While general counsel and senior members of a legal department usually spend a significant amount of their time focused on the legal issues facing the company, they rarely give the proper amount of attention to the core feature of the department: the talent. Without talented individuals, none of the legal work gets done or gets done well. And the cost of replacing someone who leaves can be dramatic in terms of time-to-hire, expense, and impact on the ability to get work done. Consequently, all general counsel and department managers need to understand the importance of how to attract, train, and retain top-level legal talent in their organization. Here are some interesting statistics: in 1980, about 26% of licensed attorneys in the US were under the age of 35. In 2018, only 4% are under the age of 30, with an expected 15% decrease in the number of 35 to 44-year olds in the marketplace! The pool of in-house candidates is shrinking and as our population ages and lawyers leave, finding and retaining legal talent will – if not already – become a big part of the general counsel’s job (which means it will also become part of the job of everyone reporting to her). This edition of “Ten Things” discusses how to attract, train, and retain in-house legal talent:
1. It’s not always about money.
The most important thing for anyone to remember about attracting legal talent to an in-house department is that it is not always about the money. In one recent survey, only 26% of responders claimed that money as the driving factor for working in-house. Generally, in-house candidates already know that they would likely make far more in salary if they worked at a law firm, especially at one of the AmLaw 250. Candidates for in-house positions, however, are typically driven by other factors such as being deeply ingrained in the business, not having to keep track of their time, getting large amounts of responsibility, getting meaningful work and satisfying work, career development, and interaction with the board of directors/senior management. Start your recruiting efforts by focusing on the non-monetary benefits of your in-house practice. While you cannot ignore the money factor, these are the things that will ultimately win the day.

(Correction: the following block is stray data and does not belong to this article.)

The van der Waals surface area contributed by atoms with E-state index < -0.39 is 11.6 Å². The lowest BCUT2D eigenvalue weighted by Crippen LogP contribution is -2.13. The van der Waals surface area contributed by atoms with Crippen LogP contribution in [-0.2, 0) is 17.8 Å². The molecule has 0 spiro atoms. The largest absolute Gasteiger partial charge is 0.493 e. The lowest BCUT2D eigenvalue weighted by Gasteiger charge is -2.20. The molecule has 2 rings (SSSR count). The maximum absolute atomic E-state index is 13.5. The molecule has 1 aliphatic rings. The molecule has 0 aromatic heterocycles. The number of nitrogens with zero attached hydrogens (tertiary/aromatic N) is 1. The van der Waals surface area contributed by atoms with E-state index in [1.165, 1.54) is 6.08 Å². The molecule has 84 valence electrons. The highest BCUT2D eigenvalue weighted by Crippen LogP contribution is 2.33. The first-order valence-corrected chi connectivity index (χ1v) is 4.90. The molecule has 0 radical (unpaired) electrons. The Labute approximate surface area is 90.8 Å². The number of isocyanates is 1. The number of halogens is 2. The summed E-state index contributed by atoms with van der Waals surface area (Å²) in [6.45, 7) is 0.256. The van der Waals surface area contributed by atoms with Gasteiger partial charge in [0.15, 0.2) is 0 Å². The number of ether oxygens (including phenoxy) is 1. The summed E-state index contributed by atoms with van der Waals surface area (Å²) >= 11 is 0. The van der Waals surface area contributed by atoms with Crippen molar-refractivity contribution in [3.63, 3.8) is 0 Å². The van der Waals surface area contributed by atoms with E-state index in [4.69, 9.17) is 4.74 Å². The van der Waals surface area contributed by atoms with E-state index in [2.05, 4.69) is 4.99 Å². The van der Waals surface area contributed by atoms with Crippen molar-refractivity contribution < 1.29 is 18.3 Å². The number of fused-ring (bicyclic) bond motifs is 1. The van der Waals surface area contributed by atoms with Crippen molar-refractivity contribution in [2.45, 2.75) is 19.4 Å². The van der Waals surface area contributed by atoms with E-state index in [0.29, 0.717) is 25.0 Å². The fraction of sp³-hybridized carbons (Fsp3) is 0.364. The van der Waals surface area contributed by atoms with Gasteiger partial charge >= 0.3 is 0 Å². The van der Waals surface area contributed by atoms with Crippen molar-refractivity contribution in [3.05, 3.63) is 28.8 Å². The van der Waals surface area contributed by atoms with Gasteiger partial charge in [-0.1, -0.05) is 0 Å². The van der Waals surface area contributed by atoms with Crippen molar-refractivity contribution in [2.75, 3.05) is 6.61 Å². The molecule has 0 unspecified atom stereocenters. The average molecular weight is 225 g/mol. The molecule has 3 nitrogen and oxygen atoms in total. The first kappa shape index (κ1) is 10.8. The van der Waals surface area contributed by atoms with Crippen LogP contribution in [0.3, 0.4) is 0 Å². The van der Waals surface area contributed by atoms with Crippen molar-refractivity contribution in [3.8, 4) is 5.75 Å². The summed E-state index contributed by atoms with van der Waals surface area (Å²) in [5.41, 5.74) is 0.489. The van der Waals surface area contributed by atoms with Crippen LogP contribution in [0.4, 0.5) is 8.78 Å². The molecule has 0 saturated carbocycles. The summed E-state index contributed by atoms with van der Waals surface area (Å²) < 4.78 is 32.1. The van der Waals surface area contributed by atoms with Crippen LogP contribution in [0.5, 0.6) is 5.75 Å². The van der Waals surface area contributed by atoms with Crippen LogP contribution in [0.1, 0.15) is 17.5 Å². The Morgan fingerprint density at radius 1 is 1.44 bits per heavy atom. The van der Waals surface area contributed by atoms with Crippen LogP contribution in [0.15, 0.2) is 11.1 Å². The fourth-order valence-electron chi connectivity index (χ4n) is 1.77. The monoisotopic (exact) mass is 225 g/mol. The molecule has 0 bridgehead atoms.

2. Prepare an informative job description.
Surprisingly, in-house departments often spend little time thinking about or preparing the job description – the first thing a potential recruit reads. Even worse is letting the recruiters in HR put it together without your input and review. This is a wasted opportunity to tout the role, the department, and the company. Recruiting is selling, and you can’t sell a boring product. Use the job description to get people excited about the role and about working with your team and company. Be sure to include:
- A detailed description of the primary duties (show them what the day-to-day is about).
- Any secondary duties or opportunities (show them what other opportunities await).
- Experience and educational background required (be honest about what you want but don’t get hung up on only people from Top 20 law schools and law review editors). And don’t automatically skip over candidates with lots of experience. They are likely sincere in their interest in the role even if they have vastly more experience than you set out in the job description. You might get very lucky and hire a superstar for a bargain.
- The type of person you are looking for (e.g., energetic, self-starter, etc.).
- Why the company, the department, and the role are exciting (set the hook).